• How to help speech development

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    Language, like a sense of humor, can not be taught - it can only be grasped. You do not teach the child to speak directly. You fill his ears with right sounds, and the child becomes permeated with the consciousness that it is interesting to talk. Then the mastery of speech occurs more naturally. Here are some ways to encourage speech development.

    Play verbal games. Word games teach the child what to say is fun, and stimulate the development of a child's memory. Here is one of our favorites:

    All circles and circles are teddy bear under the oaks,

    ( draw the circles on the baby's tummy with the finger)

    I took a step and made two,

    ( go with your fingers from the navel of the child to the neck)

    It tickles you!

    ( tickle the child under the chin).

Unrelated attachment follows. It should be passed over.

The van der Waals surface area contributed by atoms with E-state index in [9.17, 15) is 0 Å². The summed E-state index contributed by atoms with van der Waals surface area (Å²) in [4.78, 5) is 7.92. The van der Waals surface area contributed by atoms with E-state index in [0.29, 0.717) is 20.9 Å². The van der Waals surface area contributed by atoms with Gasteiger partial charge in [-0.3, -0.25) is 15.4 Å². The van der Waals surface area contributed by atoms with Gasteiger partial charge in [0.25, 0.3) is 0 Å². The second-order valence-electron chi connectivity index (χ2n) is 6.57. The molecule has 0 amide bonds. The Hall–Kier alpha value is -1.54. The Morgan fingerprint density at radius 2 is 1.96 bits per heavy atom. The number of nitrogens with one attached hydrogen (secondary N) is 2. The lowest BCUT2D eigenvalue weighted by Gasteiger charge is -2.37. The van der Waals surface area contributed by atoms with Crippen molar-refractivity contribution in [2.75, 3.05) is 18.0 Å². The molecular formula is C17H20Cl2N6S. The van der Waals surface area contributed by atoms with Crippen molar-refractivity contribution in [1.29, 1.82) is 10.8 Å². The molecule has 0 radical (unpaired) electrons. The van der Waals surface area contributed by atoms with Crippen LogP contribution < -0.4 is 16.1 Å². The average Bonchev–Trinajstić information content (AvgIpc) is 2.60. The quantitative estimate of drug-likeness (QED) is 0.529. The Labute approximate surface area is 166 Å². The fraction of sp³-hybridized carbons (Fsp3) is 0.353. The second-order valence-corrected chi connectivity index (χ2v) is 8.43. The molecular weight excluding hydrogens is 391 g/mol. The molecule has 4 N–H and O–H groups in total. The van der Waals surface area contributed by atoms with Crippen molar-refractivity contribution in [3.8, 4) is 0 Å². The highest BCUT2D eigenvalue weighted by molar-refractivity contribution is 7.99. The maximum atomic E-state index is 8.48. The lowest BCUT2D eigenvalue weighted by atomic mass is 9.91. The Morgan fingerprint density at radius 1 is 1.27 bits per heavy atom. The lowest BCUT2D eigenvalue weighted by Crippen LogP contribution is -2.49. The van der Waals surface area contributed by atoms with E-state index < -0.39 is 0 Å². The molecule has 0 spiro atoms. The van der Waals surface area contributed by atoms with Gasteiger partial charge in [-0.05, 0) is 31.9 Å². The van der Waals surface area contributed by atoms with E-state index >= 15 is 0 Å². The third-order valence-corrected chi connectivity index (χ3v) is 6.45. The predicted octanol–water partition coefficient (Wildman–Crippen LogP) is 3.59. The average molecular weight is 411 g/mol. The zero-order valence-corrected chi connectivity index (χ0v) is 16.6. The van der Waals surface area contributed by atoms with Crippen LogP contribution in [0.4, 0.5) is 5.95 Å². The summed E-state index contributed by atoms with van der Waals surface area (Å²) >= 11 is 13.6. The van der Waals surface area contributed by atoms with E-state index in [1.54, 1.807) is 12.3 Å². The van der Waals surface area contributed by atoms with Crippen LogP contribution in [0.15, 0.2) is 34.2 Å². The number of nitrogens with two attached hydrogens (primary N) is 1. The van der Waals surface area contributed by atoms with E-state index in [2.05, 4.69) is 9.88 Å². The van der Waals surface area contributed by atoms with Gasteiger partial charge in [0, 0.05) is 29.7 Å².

Give a signal word. A signal, or key, reference word is words or phrases that trigger a child's reaction because they contain a set of sounds that they have heard before. One of our favorite games is Goat Horned Goat. When Matthew was at this age, I said, "There's a goat horny!" - and Matthew and I tapped our foreheads cautiously. After we repeated this game many times, Matthew understood without words and started to push his head towards mine as soon as I said, "Goat. .." even before I started approaching him. What was going on in Matthew's mind? I think he saved this game in his memory in the form of a series of "records."Hearing the signal word "goat", he put the needle on the desired path and lost the entire record. If you play verbal games and watch your child's reaction to certain keywords, it will help you understand how your child's memory develops.

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    Associate words with objects.

    At this stage, observe how the child establishes associations between words and the most important surrounding objects. Reading your child, connect people and objects in the book with those that are next to him, for example, say: "Look, cat," pointing at the cat in the book.

    Table Talk. Plant the kid at the table, behind which there are many children and adults, and watch how he will join the conversation. Notice how the child follows the discussion, turning his head from one speaker to the next and mastering the art important for speech development - the art of listening.